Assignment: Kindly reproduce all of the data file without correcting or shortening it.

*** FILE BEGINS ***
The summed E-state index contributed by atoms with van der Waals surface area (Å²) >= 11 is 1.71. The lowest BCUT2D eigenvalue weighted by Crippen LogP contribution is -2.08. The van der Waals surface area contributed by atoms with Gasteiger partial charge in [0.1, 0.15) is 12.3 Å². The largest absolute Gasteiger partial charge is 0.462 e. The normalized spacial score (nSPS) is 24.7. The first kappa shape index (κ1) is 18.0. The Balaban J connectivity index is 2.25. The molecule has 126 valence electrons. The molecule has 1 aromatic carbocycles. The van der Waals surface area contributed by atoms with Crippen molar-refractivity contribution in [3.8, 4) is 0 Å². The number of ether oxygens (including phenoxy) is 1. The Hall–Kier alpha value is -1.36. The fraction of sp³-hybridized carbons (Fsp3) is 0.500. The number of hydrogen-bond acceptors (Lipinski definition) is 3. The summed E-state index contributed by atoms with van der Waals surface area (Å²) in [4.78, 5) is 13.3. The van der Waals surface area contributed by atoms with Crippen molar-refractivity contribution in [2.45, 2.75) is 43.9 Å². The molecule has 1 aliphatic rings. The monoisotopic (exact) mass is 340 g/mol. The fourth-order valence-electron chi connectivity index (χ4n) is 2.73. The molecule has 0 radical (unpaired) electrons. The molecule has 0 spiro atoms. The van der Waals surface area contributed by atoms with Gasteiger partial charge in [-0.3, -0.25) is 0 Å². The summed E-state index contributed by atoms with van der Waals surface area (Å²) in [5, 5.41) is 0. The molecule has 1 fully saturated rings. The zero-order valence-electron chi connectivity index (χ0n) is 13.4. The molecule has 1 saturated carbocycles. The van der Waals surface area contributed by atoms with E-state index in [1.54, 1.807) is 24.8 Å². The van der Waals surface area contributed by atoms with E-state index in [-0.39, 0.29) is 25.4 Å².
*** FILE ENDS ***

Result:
The summed E-state index contributed by atoms with van der Waals surface area (Å²) >= 11 is 1.71. The lowest BCUT2D eigenvalue weighted by Crippen LogP contribution is -2.08. The van der Waals surface area contributed by atoms with Gasteiger partial charge in [0.1, 0.15) is 12.3 Å². The largest absolute Gasteiger partial charge is 0.462 e. The normalized spacial score (nSPS) is 24.7. The first kappa shape index (κ1) is 18.0. The Balaban J connectivity index is 2.25. The molecule has 126 valence electrons. The molecule has 1 aromatic carbocycles. The van der Waals surface area contributed by atoms with Crippen molar-refractivity contribution in [3.8, 4) is 0 Å². The number of ether oxygens (including phenoxy) is 1. The Hall–Kier alpha value is -1.36. The fraction of sp³-hybridized carbons (Fsp3) is 0.500. The number of hydrogen-bond acceptors (Lipinski definition) is 3. The summed E-state index contributed by atoms with van der Waals surface area (Å²) in [4.78, 5) is 13.3. The van der Waals surface area contributed by atoms with Crippen molar-refractivity contribution in [2.45, 2.75) is 43.9 Å². The molecule has 1 aliphatic rings. The monoisotopic (exact) mass is 340 g/mol. The fourth-order valence-electron chi connectivity index (χ4n) is 2.73. The molecule has 0 radical (unpaired) electrons. The molecule has 0 spiro atoms. The van der Waals surface area contributed by atoms with Gasteiger partial charge in [-0.3, -0.25) is 0 Å². The summed E-state index contributed by atoms with van der Waals surface area (Å²) in [5, 5.41) is 0. The molecule has 1 fully saturated rings. The zero-order valence-electron chi connectivity index (χ0n) is 13.4. The molecule has 1 saturated carbocycles. The van der Waals surface area contributed by atoms with E-state index in [1.54, 1.807) is 24.8 Å². The van der Waals surface area contributed by atoms with E-state index in [-0.39, 0.29) is 25.4 Å².